Treasure hunt

The magic and mystery of Georgia: Hard by a Great Forest, by Leo Vardiashvili, reviewed

In my drafts folder there languishes an email to The Spectator pitching a letter from a then-forthcoming trip to Georgia. That was, alas, the spring of 2020. So when I saw Leo Vardiashvili’s debut novel billed as ‘a winding pursuit through the magic and mystery of returning to a lost Caucasian homeland’, I leapt at the vicarious travel opportunity. Fleeing the disintegrating post-Soviet republic in the early 1990s, Irakli Donauri and his sons (though not his wife) arrive in London – Tottenham, specifically – where they are surprised to find ‘no top hats, no smog and no afternoon tea’. The boys grow up; two decades pass; their mother never joins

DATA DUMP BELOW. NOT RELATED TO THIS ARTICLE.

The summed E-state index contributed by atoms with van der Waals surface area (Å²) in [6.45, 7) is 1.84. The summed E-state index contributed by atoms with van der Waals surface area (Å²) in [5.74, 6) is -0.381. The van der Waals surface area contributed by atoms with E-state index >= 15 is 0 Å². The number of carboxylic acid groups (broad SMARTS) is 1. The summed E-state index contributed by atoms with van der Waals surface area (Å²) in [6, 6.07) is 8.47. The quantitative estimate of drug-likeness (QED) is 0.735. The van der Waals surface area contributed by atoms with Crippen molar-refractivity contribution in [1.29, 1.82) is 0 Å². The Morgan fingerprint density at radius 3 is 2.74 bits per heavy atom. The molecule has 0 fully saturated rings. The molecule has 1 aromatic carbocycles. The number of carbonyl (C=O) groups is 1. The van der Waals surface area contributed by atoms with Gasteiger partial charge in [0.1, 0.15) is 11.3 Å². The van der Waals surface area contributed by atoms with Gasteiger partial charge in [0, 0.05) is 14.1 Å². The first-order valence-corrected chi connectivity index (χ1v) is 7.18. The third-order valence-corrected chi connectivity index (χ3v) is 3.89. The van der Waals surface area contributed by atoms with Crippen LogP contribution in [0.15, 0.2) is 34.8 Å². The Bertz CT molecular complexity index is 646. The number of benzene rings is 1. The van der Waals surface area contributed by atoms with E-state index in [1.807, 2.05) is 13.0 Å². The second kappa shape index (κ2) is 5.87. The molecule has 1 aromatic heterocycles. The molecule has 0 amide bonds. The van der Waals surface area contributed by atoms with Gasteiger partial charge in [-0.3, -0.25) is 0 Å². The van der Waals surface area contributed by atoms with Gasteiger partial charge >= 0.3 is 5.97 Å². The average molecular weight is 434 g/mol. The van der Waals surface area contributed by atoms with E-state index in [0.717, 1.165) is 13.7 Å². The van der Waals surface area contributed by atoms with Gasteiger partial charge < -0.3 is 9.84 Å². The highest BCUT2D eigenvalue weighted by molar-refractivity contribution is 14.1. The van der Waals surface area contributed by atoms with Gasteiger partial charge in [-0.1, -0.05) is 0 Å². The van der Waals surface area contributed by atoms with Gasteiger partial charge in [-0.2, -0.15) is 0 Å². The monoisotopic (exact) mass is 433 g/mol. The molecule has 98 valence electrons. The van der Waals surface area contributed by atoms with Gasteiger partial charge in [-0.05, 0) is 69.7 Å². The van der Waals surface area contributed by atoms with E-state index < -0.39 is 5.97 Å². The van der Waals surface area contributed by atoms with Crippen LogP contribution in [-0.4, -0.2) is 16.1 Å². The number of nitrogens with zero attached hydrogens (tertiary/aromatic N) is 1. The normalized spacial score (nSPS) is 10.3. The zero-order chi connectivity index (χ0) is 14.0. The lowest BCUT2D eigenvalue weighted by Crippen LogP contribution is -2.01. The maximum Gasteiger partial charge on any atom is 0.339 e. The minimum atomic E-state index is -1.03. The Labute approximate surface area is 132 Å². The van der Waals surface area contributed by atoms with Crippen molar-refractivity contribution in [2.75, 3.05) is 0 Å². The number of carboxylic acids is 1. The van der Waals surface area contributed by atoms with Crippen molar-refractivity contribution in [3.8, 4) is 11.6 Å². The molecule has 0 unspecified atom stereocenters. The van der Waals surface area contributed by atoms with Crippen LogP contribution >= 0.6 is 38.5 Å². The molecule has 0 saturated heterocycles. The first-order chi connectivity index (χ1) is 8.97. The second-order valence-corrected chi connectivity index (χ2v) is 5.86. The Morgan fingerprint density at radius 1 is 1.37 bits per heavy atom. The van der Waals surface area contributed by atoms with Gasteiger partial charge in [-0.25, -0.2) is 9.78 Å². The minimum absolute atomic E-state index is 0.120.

A gruesome discovery: Death Under a Little Sky, by Stig Abell, reviewed

The journalist Stig Abell has such a versatile CV – moving from the Sun to editorship of the TLS and then to his present morning slot on Times Radio – that it’s no surprise he has dipped a toe into the crime-writing waters where so many semi-celebrities increasingly swim. What may be surprising, given the rigours of the genre, is how well he’s done it. Death Under a Little Sky sits on the cusp of cosy crime. Jake Jackson is a police detective in London whose life changes when an oddball uncle dies, leaving him a large house deep in a nameless part of England, complete with acreage and a